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The Conspiracy Meme


Ted Goertzel

Skeptical Inquirer Volume 35.1, January/February 2011

Many of these theories are clearly absurd, but some are plausible and others actually contain elements of truth.

Conspiracy theories are easy to propagate and difficult to refute. Having long flourished in politics and religion, they have also spread into science and medicine. It is useful to think of conspiracy theorizing as a meme, a cultural invention that passes from one mind to another and thrives, or declines, through a process analogous to genetic selection (Dawkins 1976). The conspiracy meme competes with other rhetorical memes, such as the fair debate meme, the scientific expertise meme, and the resistance to orthodoxy meme.

The central logic of the conspiracy meme is to question, often on speculative grounds, everything the “establishment” says or does and to demand immediate, comprehensive, and convincing answers to all questions. Unconvincing answers are taken as proof of conspiratorial deception. A good example is the film Loose Change 9/11: An American Coup (Avery 2009), which started out as a short fictional 2005 video about the World Trade Center attacks that was marketed as if it were a truth-seeking documentary. The 2005 video went viral on the Internet and has been viewed by over ten million people. Loose Change raises a long series of questions illustrated by tendentious information, such as the fact that the fires in the World Trade Center were not hot enough to melt steel. But no one had claimed that the steel had melted, only that it had gotten hot enough to weaken and collapse, which it did. The video presents the fact that the U.S. Internal Revenue Service (IRS) is keeping certain people's tax returns secret, set to an ominous musical background suggestive of evildoing-despite the well-known fact that the IRS keeps everyone's tax returns secret.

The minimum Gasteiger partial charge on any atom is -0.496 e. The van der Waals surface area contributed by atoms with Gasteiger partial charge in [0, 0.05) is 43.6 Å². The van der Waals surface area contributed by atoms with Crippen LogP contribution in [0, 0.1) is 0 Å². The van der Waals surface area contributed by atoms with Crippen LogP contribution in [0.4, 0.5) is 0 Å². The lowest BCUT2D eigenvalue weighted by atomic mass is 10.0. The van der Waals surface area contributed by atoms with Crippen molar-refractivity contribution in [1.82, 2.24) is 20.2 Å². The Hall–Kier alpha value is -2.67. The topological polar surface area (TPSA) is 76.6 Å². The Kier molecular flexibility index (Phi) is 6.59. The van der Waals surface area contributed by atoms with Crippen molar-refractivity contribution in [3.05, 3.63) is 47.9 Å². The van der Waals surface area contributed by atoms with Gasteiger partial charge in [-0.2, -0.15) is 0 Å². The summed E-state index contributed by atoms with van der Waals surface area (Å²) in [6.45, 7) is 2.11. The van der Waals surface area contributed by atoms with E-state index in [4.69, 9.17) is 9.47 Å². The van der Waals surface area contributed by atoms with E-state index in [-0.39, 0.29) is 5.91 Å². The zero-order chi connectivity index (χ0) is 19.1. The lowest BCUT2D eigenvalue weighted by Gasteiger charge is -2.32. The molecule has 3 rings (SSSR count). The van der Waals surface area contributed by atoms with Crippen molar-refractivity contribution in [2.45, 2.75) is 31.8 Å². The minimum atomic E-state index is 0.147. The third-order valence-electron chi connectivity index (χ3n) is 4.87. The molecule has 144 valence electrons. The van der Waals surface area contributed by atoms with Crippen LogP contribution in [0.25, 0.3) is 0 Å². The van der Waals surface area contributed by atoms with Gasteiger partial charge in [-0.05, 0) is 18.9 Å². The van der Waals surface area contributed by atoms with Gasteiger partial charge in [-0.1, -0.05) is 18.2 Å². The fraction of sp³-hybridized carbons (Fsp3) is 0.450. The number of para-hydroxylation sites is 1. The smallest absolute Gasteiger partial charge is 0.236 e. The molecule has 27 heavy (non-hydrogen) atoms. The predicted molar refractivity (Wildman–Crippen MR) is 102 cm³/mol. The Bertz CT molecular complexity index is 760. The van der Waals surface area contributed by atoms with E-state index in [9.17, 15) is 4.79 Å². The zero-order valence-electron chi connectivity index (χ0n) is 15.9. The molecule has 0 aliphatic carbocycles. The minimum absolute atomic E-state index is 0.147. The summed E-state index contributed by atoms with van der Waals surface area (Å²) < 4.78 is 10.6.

When an alleged fact is debunked, the conspiracy meme often just replaces it with another fact. One of the producers of Loose Change, Korey Rowe, stated, “We don't ever come out and say that everything we say is 100 percent [correct]. We know there are errors in the documentary, and we've actually left them in there so that people [will] discredit us and do the research for themselves” (Slensky 2006).